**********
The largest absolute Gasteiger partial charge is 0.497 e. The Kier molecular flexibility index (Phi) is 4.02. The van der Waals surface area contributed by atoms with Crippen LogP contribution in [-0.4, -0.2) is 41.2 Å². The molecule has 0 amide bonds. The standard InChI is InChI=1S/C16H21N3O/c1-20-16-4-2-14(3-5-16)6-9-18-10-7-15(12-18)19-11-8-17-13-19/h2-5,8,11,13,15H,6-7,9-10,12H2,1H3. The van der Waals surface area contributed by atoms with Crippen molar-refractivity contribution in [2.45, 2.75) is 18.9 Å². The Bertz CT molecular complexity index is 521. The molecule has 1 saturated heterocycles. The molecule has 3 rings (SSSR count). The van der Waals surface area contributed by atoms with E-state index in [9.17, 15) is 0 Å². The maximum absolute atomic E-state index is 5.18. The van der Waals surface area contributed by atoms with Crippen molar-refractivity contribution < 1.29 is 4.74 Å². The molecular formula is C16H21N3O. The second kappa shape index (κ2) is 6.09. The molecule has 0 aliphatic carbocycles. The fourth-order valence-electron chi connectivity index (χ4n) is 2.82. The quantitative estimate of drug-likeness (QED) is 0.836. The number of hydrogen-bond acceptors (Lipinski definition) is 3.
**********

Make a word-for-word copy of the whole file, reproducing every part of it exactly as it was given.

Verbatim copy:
The largest absolute Gasteiger partial charge is 0.497 e. The Kier molecular flexibility index (Phi) is 4.02. The van der Waals surface area contributed by atoms with Crippen LogP contribution in [-0.4, -0.2) is 41.2 Å². The molecule has 0 amide bonds. The standard InChI is InChI=1S/C16H21N3O/c1-20-16-4-2-14(3-5-16)6-9-18-10-7-15(12-18)19-11-8-17-13-19/h2-5,8,11,13,15H,6-7,9-10,12H2,1H3. The van der Waals surface area contributed by atoms with Crippen molar-refractivity contribution in [2.45, 2.75) is 18.9 Å². The Bertz CT molecular complexity index is 521. The molecule has 1 saturated heterocycles. The molecule has 3 rings (SSSR count). The van der Waals surface area contributed by atoms with E-state index in [9.17, 15) is 0 Å². The maximum absolute atomic E-state index is 5.18. The van der Waals surface area contributed by atoms with Crippen molar-refractivity contribution < 1.29 is 4.74 Å². The molecular formula is C16H21N3O. The second kappa shape index (κ2) is 6.09. The molecule has 0 aliphatic carbocycles. The fourth-order valence-electron chi connectivity index (χ4n) is 2.82. The quantitative estimate of drug-likeness (QED) is 0.836. The number of hydrogen-bond acceptors (Lipinski definition) is 3.